Myanmar business environment improves after reforms East Asia and Pacific Makes Steady Progress to Improve Business Environment: Doing Business Report

Myanmar has improved its business regulatory environment over the past year through reforms on business registration and the enactment of a law that allows the establishment of a new credit bureau, finds the World Bank Group’s annual Doing Business report.

The report finds that over two-thirds of East Asia and the Pacific region’s 25 economies implemented 45 reforms in the past year to make it easier to do business, compared to only 28 reforms in the previous year.

Four economies in the East Asia and Pacific region rank among the top 10 economies globally in the Doing Business rankings. The top-ranked economies are New Zealand (at 1), followed by Singapore (2), Hong Kong SAR, China (4) and the Republic of Korea (5).

Myanmar now ranks at 170 among 190 economies on ease of doing business, compared to 171 last year. When compared with leading economies, Myanmar made starting a business easier by reducing the cost to register a company. It also simplified the process by removing the requirement to submit a reference letter and a criminal history certificate in order to incorporate a company. Myanmar also improved its credit information system by enacting a law that allows the establishment of a new credit bureau. However, the report also noted that Myanmar made trading across borders more difficult for traders as they experience higher costs and time delays due to congestion at the port of Yangon.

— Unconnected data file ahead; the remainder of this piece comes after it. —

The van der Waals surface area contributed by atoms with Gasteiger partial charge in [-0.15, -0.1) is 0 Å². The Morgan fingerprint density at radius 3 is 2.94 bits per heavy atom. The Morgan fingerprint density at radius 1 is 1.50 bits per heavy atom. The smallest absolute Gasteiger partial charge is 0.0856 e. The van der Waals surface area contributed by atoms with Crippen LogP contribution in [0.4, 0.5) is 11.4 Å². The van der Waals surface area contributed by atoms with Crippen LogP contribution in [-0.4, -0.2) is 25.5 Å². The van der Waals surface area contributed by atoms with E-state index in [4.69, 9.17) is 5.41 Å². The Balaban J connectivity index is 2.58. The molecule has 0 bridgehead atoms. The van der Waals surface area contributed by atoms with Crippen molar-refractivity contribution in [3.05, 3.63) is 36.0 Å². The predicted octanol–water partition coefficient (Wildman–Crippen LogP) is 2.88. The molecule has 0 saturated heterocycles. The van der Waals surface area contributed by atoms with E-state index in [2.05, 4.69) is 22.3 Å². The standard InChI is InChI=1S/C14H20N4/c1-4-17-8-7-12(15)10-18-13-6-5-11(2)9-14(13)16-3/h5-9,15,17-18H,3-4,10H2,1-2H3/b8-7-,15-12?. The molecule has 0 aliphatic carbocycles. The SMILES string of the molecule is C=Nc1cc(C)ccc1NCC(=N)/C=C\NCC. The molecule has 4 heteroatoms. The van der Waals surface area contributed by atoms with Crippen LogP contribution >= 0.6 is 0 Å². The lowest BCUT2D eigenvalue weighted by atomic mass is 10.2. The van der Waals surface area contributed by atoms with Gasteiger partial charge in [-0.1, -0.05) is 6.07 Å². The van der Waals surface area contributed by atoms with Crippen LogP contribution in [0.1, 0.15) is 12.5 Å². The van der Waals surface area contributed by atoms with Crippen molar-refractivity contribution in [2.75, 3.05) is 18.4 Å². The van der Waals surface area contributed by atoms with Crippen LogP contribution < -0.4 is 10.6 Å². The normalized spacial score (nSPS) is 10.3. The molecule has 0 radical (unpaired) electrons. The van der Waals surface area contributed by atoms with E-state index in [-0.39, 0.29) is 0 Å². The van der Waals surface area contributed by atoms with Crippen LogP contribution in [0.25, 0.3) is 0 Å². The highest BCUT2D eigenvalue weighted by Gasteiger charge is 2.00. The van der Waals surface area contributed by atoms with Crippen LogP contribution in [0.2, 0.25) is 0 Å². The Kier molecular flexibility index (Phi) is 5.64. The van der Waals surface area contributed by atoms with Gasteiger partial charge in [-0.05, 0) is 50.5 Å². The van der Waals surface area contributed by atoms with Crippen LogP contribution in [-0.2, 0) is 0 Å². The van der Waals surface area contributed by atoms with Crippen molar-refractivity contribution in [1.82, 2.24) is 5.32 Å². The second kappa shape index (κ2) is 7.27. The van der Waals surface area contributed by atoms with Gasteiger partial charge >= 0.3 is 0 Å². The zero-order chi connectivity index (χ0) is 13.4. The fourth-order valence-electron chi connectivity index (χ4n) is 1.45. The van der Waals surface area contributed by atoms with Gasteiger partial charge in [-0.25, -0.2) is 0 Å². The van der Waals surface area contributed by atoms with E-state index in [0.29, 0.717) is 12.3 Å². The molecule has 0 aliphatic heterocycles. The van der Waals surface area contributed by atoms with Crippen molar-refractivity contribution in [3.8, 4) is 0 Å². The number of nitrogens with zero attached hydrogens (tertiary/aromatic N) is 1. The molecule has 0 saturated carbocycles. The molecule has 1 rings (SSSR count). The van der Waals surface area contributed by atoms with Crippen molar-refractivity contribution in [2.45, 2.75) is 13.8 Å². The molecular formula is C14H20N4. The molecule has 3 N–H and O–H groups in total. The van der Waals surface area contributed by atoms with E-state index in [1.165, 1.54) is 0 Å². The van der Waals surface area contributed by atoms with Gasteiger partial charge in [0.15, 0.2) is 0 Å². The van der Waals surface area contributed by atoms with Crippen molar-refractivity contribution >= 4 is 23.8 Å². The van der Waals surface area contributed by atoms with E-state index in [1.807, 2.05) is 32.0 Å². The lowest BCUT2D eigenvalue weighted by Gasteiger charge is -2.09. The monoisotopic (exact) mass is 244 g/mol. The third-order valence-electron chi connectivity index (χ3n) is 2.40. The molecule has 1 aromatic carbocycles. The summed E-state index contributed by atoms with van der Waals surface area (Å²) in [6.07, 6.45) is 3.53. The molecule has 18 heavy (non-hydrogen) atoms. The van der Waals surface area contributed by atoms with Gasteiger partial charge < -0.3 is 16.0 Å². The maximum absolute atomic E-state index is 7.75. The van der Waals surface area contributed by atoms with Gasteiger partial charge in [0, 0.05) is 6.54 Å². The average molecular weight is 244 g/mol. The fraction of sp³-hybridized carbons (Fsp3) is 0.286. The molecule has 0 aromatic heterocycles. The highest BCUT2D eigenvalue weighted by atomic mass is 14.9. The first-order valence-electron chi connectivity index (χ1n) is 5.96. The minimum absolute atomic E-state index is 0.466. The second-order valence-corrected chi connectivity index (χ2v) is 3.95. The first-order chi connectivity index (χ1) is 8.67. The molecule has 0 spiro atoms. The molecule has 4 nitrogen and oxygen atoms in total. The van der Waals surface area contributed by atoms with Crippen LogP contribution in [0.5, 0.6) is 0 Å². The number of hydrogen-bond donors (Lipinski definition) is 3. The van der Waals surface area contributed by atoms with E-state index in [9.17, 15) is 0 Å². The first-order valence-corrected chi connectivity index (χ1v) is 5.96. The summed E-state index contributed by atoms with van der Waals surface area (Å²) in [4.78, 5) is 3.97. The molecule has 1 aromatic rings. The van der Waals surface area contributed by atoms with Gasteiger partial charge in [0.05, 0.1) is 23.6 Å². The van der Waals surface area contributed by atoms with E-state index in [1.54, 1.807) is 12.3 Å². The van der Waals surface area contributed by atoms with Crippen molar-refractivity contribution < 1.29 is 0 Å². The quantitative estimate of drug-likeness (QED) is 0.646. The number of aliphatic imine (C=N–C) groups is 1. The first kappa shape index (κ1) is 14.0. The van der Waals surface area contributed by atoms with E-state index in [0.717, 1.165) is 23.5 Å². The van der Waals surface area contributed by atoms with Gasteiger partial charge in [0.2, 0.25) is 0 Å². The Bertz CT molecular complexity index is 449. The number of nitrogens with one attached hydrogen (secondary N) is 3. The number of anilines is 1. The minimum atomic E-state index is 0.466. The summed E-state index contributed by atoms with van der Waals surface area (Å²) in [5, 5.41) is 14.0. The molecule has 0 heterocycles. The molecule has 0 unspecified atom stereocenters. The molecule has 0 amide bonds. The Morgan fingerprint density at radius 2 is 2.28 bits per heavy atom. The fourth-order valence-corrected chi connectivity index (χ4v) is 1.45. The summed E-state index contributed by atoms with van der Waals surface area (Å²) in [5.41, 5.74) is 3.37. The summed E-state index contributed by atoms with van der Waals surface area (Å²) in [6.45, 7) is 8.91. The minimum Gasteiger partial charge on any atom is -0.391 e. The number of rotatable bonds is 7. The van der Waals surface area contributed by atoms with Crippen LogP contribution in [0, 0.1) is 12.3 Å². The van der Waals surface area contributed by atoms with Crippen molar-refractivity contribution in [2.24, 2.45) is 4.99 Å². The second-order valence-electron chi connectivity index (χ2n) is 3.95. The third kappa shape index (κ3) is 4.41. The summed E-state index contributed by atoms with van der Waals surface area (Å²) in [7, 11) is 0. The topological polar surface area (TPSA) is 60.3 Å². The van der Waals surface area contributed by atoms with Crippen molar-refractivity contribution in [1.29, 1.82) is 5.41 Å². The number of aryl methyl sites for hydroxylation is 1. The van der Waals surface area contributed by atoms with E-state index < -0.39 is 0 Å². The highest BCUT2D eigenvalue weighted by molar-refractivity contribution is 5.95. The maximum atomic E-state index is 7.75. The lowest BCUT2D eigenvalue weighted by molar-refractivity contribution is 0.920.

“Myanmar is steadily making progress in creating a business environment that will help the country sustain its strong pace of growth,” said World Bank Country Manager for Myanmar Abdoulaye Seck. “Pursuing business reforms will help the country create a vibrant private-sector and eventually, more jobs and better income for the people of Myanmar.”

Myanmar has the potential to follow the same path of inclusive growth as other high performing countries in the region, the report noted. Indonesia, which implemented seven reforms during the past year, made Starting a Business easier by abolishing the minimum capital requirement for small and medium-size enterprises and by encouraging the use of an online system to reserve company names. As a result, it now takes 22 days to start a business in Jakarta, compared with 46.5 days previously.

Source: Global New Light of Myanmar

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